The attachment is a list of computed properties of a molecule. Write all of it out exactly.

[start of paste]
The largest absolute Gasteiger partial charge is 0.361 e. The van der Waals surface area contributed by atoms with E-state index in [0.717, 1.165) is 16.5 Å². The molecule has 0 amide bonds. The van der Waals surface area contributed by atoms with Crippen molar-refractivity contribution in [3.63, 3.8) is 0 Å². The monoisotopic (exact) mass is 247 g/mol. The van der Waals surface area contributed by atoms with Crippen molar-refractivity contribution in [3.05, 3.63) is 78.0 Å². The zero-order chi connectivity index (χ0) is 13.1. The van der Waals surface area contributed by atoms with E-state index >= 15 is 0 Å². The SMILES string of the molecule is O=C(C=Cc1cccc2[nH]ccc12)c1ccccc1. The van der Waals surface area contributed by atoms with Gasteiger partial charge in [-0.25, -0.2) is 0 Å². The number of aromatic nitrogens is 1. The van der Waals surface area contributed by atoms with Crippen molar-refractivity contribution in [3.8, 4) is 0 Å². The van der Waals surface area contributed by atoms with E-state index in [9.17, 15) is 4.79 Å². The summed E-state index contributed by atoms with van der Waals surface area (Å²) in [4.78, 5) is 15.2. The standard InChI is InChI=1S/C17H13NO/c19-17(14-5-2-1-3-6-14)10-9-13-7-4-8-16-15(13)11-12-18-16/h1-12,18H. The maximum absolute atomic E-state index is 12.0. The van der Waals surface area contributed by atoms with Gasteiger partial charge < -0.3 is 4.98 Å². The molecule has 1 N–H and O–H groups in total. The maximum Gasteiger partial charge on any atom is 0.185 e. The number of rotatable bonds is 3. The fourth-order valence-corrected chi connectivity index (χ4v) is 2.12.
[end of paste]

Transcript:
The largest absolute Gasteiger partial charge is 0.361 e. The van der Waals surface area contributed by atoms with E-state index in [0.717, 1.165) is 16.5 Å². The molecule has 0 amide bonds. The van der Waals surface area contributed by atoms with Crippen molar-refractivity contribution in [3.63, 3.8) is 0 Å². The monoisotopic (exact) mass is 247 g/mol. The van der Waals surface area contributed by atoms with Crippen molar-refractivity contribution in [3.05, 3.63) is 78.0 Å². The zero-order chi connectivity index (χ0) is 13.1. The van der Waals surface area contributed by atoms with E-state index >= 15 is 0 Å². The SMILES string of the molecule is O=C(C=Cc1cccc2[nH]ccc12)c1ccccc1. The van der Waals surface area contributed by atoms with Gasteiger partial charge in [-0.25, -0.2) is 0 Å². The number of aromatic nitrogens is 1. The van der Waals surface area contributed by atoms with Crippen molar-refractivity contribution in [3.8, 4) is 0 Å². The van der Waals surface area contributed by atoms with E-state index in [9.17, 15) is 4.79 Å². The summed E-state index contributed by atoms with van der Waals surface area (Å²) in [4.78, 5) is 15.2. The standard InChI is InChI=1S/C17H13NO/c19-17(14-5-2-1-3-6-14)10-9-13-7-4-8-16-15(13)11-12-18-16/h1-12,18H. The maximum absolute atomic E-state index is 12.0. The van der Waals surface area contributed by atoms with Gasteiger partial charge < -0.3 is 4.98 Å². The molecule has 1 N–H and O–H groups in total. The maximum Gasteiger partial charge on any atom is 0.185 e. The number of rotatable bonds is 3. The fourth-order valence-corrected chi connectivity index (χ4v) is 2.12.